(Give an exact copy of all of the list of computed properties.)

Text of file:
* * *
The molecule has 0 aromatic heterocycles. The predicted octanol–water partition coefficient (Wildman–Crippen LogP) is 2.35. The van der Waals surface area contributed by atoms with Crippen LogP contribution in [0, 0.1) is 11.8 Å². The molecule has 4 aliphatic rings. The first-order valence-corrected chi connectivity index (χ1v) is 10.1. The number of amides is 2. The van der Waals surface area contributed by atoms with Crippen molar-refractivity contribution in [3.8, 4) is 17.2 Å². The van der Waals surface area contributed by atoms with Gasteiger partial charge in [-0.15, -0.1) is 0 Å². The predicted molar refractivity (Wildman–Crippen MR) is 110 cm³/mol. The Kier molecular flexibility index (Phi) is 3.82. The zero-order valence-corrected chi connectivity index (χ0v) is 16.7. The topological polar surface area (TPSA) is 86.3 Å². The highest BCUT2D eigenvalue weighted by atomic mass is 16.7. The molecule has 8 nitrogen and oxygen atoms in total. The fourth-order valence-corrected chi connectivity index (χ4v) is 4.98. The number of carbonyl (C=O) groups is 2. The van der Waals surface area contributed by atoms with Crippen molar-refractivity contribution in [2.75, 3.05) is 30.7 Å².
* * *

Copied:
The molecule has 0 aromatic heterocycles. The predicted octanol–water partition coefficient (Wildman–Crippen LogP) is 2.35. The van der Waals surface area contributed by atoms with Crippen LogP contribution in [0, 0.1) is 11.8 Å². The molecule has 4 aliphatic rings. The first-order valence-corrected chi connectivity index (χ1v) is 10.1. The number of amides is 2. The van der Waals surface area contributed by atoms with Crippen molar-refractivity contribution in [3.8, 4) is 17.2 Å². The van der Waals surface area contributed by atoms with Gasteiger partial charge in [-0.15, -0.1) is 0 Å². The predicted molar refractivity (Wildman–Crippen MR) is 110 cm³/mol. The Kier molecular flexibility index (Phi) is 3.82. The zero-order valence-corrected chi connectivity index (χ0v) is 16.7. The topological polar surface area (TPSA) is 86.3 Å². The highest BCUT2D eigenvalue weighted by atomic mass is 16.7. The molecule has 8 nitrogen and oxygen atoms in total. The fourth-order valence-corrected chi connectivity index (χ4v) is 4.98. The number of carbonyl (C=O) groups is 2. The van der Waals surface area contributed by atoms with Crippen molar-refractivity contribution in [2.75, 3.05) is 30.7 Å².